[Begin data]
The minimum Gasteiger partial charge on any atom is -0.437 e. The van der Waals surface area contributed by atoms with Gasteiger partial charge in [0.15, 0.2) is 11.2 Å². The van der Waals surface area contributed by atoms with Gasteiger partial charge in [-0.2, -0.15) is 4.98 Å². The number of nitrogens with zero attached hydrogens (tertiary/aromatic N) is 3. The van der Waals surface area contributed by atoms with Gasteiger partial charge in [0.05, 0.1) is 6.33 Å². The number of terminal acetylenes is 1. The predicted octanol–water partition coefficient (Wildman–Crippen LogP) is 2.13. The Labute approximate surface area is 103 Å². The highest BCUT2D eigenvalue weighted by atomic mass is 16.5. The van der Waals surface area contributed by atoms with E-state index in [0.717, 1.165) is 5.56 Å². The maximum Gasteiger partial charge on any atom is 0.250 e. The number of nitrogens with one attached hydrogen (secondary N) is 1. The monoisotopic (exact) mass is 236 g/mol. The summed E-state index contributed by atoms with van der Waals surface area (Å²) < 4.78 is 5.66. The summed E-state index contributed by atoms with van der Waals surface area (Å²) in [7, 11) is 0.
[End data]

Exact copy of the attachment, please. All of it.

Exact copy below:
The minimum Gasteiger partial charge on any atom is -0.437 e. The van der Waals surface area contributed by atoms with Gasteiger partial charge in [0.15, 0.2) is 11.2 Å². The van der Waals surface area contributed by atoms with Gasteiger partial charge in [-0.2, -0.15) is 4.98 Å². The number of nitrogens with zero attached hydrogens (tertiary/aromatic N) is 3. The van der Waals surface area contributed by atoms with Gasteiger partial charge in [0.05, 0.1) is 6.33 Å². The number of terminal acetylenes is 1. The predicted octanol–water partition coefficient (Wildman–Crippen LogP) is 2.13. The Labute approximate surface area is 103 Å². The highest BCUT2D eigenvalue weighted by atomic mass is 16.5. The van der Waals surface area contributed by atoms with E-state index in [0.717, 1.165) is 5.56 Å². The maximum Gasteiger partial charge on any atom is 0.250 e. The number of nitrogens with one attached hydrogen (secondary N) is 1. The monoisotopic (exact) mass is 236 g/mol. The summed E-state index contributed by atoms with van der Waals surface area (Å²) < 4.78 is 5.66. The summed E-state index contributed by atoms with van der Waals surface area (Å²) in [7, 11) is 0.